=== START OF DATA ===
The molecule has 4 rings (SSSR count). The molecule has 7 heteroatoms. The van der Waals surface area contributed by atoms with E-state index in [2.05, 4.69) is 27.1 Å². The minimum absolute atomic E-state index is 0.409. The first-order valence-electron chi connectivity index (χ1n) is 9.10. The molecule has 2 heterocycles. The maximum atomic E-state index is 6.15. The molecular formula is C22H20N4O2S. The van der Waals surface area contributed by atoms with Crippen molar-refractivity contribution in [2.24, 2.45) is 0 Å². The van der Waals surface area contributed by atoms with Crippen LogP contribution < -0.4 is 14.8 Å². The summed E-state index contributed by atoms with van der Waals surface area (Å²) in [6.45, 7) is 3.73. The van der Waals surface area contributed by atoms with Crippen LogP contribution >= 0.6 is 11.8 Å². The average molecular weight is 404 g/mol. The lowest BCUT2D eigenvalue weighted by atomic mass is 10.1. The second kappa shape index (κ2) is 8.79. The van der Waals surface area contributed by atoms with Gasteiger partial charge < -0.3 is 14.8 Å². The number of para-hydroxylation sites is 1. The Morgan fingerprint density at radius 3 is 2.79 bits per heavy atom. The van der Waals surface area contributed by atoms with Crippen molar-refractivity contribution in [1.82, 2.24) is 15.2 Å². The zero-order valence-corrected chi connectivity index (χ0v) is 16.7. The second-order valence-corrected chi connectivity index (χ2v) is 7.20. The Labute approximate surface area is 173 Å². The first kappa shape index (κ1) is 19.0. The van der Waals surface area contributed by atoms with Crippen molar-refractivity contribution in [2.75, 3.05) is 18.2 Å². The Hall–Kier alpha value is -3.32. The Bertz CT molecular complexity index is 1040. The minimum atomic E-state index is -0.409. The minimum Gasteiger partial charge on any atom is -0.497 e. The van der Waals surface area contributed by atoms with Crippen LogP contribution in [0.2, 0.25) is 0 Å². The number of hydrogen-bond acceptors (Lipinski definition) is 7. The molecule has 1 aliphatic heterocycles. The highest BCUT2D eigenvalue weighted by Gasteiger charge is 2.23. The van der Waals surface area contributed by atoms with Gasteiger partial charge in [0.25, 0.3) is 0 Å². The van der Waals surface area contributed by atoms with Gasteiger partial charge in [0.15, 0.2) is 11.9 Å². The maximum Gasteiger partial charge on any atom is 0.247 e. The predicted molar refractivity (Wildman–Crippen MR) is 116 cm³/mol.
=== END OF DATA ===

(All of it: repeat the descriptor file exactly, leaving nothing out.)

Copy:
The molecule has 4 rings (SSSR count). The molecule has 7 heteroatoms. The van der Waals surface area contributed by atoms with E-state index in [2.05, 4.69) is 27.1 Å². The minimum absolute atomic E-state index is 0.409. The first-order valence-electron chi connectivity index (χ1n) is 9.10. The molecule has 2 heterocycles. The maximum atomic E-state index is 6.15. The molecular formula is C22H20N4O2S. The van der Waals surface area contributed by atoms with Crippen molar-refractivity contribution in [2.24, 2.45) is 0 Å². The van der Waals surface area contributed by atoms with Crippen LogP contribution < -0.4 is 14.8 Å². The summed E-state index contributed by atoms with van der Waals surface area (Å²) in [6.45, 7) is 3.73. The van der Waals surface area contributed by atoms with Crippen LogP contribution >= 0.6 is 11.8 Å². The average molecular weight is 404 g/mol. The lowest BCUT2D eigenvalue weighted by atomic mass is 10.1. The second kappa shape index (κ2) is 8.79. The van der Waals surface area contributed by atoms with Gasteiger partial charge < -0.3 is 14.8 Å². The number of para-hydroxylation sites is 1. The Morgan fingerprint density at radius 3 is 2.79 bits per heavy atom. The van der Waals surface area contributed by atoms with Crippen molar-refractivity contribution in [1.82, 2.24) is 15.2 Å². The zero-order valence-corrected chi connectivity index (χ0v) is 16.7. The second-order valence-corrected chi connectivity index (χ2v) is 7.20. The Labute approximate surface area is 173 Å². The first kappa shape index (κ1) is 19.0. The van der Waals surface area contributed by atoms with Crippen molar-refractivity contribution in [2.75, 3.05) is 18.2 Å². The Hall–Kier alpha value is -3.32. The Bertz CT molecular complexity index is 1040. The minimum atomic E-state index is -0.409. The minimum Gasteiger partial charge on any atom is -0.497 e. The van der Waals surface area contributed by atoms with Crippen LogP contribution in [0.2, 0.25) is 0 Å². The number of hydrogen-bond acceptors (Lipinski definition) is 7. The molecule has 1 aliphatic heterocycles. The highest BCUT2D eigenvalue weighted by Gasteiger charge is 2.23. The van der Waals surface area contributed by atoms with Gasteiger partial charge in [0.25, 0.3) is 0 Å². The van der Waals surface area contributed by atoms with Gasteiger partial charge in [0.15, 0.2) is 11.9 Å². The maximum Gasteiger partial charge on any atom is 0.247 e. The predicted molar refractivity (Wildman–Crippen MR) is 116 cm³/mol.